There are some pesky bugs out there. Bacterial infections, viruses, and parasites, all of these cause inflammation. And when inflammation is present and not calmed down, irritation of the intestinal lining is sure to happen. E-coli, Guardia, Norovirus, and the stomach bug are the main culprits of diarrhea, not to mention vomiting. Yes, even though these are short-lived 1-7 days on average, they can mess up your gut flora and cause silent inflammation in your digestive tract.
How to help your digestive system? Reduce stress
Constant stress on the body and mind can be a doozy for your digestion. It can throw your whole system off! From muscle tightness, knots in your gut, to indigestion, stress can physically hurt you. One thing you can do right now in answering the question of how to help your digestive system is to learn some stress-relieving techniques.
Nonsteroidal anti-inflammatory drugs (NSAID) like acetaminophen and ibuprofen if taken on a regular basis can actually cause inflammation in your intestines. Yep. Too much of a good thing can backfire. This is true for anything, even food! When inflammation is present, cramps and diarrhea are sure to show up.
Lack of probiotics and digestive enzymes
Sometimes our bodies need a little help getting back on track. Probiotics and/or digestive enzymes are here to save the day. Getting the right bugs in your gut makes a big difference in your digestive health; a game-changer for most folks. The hard part is figuring out what probiotics or digestive enzymes you’re lacking. This is especially important if you’ve been on a regimen of antibiotics. Antibiotics kill everything in your gut, so it’s important to get your gut back up and running as it should. Incorporating probiotics after your antibiotic treatment will help you bounce back a little quicker.
Probiotics may need to be taken every day depending on your condition. The added bonus is they also help your immune system and even skin.
If you have heartburn or stomach acid issues please read my post about stomach acid, it goes more in-depth about digestive enzymes and food combining, you will get a digestive enzyme chart as well!
This sounds kind of gross but excess bile acid from your digestive system can cause diarrhea. Bile acid diarrhea (BAD) or bile acid malabsorption (BAM) is what can cause that urgency, watery, and bloating feeling. Bile acids are produced by your good ole liver and stored in your gallbladder. Their job is to help break down fats to put it simply. For people who have had their gallbladder removed, you may experience a bit of diarrhea…at least now you know why. However, sometimes the body can get confused and cause large amounts of bile acids to exit into the large intestine, hence, diarrhea. Normally there is very little bile acid in the large intestine. I highly recommend you continue to investigate this; check out Verywellhealth.com for starters.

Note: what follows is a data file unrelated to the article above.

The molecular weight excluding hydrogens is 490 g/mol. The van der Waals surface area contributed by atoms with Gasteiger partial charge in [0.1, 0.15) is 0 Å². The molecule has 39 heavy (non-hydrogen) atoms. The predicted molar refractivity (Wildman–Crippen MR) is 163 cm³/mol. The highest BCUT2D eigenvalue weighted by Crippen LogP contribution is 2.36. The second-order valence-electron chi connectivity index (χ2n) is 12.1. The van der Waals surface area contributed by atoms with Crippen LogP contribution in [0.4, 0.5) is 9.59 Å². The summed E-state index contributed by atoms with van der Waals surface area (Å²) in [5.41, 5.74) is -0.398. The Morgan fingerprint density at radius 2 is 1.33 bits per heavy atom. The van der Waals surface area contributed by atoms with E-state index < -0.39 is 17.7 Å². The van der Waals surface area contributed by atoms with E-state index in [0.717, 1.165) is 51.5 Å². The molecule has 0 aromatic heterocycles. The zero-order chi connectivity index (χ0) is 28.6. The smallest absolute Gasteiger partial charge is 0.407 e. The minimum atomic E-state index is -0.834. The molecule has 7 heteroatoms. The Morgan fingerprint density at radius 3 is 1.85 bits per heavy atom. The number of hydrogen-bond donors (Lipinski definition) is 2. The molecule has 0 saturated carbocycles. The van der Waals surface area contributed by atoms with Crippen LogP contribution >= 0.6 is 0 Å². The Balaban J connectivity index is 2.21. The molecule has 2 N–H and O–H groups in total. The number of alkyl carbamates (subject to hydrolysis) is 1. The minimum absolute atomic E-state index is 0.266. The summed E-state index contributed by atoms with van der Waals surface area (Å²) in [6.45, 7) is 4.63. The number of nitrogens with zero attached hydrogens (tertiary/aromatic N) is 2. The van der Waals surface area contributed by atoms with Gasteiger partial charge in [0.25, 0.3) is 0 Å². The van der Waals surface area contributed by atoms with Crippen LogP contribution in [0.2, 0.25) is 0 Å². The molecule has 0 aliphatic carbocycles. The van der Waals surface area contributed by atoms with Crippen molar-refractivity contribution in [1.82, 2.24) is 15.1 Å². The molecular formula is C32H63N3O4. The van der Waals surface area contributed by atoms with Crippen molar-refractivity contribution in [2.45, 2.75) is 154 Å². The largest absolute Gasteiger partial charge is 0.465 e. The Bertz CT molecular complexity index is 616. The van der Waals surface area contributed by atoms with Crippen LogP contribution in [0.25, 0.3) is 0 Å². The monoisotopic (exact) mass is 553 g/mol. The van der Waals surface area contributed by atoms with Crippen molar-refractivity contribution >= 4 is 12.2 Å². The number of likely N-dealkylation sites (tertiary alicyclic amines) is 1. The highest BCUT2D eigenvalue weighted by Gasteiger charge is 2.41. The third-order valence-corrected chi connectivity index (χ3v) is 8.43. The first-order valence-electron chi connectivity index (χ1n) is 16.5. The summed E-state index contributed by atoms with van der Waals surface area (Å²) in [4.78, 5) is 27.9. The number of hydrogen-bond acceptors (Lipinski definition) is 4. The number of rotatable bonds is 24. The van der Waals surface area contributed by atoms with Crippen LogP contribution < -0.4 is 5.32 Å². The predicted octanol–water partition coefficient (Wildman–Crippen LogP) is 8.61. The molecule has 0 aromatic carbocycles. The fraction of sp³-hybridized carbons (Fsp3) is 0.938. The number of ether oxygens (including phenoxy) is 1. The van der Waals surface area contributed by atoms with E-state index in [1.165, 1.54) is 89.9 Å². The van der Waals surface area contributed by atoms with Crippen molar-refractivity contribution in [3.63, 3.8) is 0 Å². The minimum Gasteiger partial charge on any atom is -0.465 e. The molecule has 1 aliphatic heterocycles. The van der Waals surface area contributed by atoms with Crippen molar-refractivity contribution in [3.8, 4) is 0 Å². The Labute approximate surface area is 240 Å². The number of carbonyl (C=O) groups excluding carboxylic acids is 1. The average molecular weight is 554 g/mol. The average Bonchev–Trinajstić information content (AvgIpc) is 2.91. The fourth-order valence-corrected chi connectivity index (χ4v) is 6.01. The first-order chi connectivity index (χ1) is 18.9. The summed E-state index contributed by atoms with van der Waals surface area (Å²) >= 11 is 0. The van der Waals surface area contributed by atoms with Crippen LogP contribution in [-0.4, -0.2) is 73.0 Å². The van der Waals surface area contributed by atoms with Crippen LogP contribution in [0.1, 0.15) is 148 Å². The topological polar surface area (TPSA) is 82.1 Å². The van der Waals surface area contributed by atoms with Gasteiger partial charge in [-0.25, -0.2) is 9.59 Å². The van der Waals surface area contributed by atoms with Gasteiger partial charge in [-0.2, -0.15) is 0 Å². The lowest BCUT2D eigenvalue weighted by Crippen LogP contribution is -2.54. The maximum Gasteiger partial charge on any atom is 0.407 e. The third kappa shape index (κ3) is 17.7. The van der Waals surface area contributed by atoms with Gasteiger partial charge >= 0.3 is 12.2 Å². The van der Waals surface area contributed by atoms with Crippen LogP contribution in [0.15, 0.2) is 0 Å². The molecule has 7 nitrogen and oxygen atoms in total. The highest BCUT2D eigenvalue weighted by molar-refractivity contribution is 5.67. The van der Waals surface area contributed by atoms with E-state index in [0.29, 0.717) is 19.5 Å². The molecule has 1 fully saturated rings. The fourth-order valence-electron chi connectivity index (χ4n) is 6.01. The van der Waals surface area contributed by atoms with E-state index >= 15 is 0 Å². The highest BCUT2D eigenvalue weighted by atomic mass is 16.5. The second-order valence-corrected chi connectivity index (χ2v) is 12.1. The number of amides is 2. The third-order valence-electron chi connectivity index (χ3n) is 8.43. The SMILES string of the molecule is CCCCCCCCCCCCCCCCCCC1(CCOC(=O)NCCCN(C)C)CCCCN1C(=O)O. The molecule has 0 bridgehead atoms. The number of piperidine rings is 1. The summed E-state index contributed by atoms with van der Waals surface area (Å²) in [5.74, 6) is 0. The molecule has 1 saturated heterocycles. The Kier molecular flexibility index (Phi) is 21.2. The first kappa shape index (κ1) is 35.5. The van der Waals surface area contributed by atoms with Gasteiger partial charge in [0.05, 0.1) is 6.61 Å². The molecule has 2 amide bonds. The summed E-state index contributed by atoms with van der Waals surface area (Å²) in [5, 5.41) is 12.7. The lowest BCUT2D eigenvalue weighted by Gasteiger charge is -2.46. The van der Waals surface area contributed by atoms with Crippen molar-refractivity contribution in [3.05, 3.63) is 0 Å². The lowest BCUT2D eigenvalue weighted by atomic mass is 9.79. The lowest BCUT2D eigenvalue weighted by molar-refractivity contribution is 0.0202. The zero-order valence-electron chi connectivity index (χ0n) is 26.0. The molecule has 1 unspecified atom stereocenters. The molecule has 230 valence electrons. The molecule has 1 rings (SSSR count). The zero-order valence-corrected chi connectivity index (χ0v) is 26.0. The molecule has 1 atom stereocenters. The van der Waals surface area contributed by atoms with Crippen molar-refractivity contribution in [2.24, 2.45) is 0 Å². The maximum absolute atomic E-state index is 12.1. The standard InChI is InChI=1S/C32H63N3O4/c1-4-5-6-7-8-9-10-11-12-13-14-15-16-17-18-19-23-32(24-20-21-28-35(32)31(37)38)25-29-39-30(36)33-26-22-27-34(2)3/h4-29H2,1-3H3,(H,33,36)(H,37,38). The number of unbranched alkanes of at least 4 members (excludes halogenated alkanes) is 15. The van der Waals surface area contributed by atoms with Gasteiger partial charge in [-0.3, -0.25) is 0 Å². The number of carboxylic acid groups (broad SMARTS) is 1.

Where do we start with yeast? Is it good or bad? Well, if you get too much of it, it can trigger diarrhea. Along with yeast-associated diarrhea, you may see other signs of too much yeast by looking at your tongue. If it has a white coat on it, you probably have more yeast than you need. You could also have sinus infections, fatigue, and skin fungal issues. The medical term for an overabundance of yeast is Candida. Check out Dr. Axe about Candida.
In conclusion: how to help your digestive system
WHEW! That was a lot to take in. But how to help your digestive system is no joke. From my personal experience, I wish I had this post in my hands when it all started in me. Again, I can’t tell you how many hours I researched diarrhea. I’ve probably clocked as many hours as a gastroenterologist. Anyway, healing is possible, but you must want it to happen. And if you really want it bad enough, you’ll be able to manage it without drugs and their nasty side effects. You got this. Healing takes time so keep moving forward. To help you get started in healing your gut I wrote this mini book: Triggers and What to do for IBD: How to Identify and Heal for Good. It only takes a few minutes to read, but could contain your path to healing! Download it today and start reading!
Please note: talk to your doctor or find a functional doctor before you jump into anything new. If you want to go the natural way without prescriptions, I’ve had success with a functional doctor.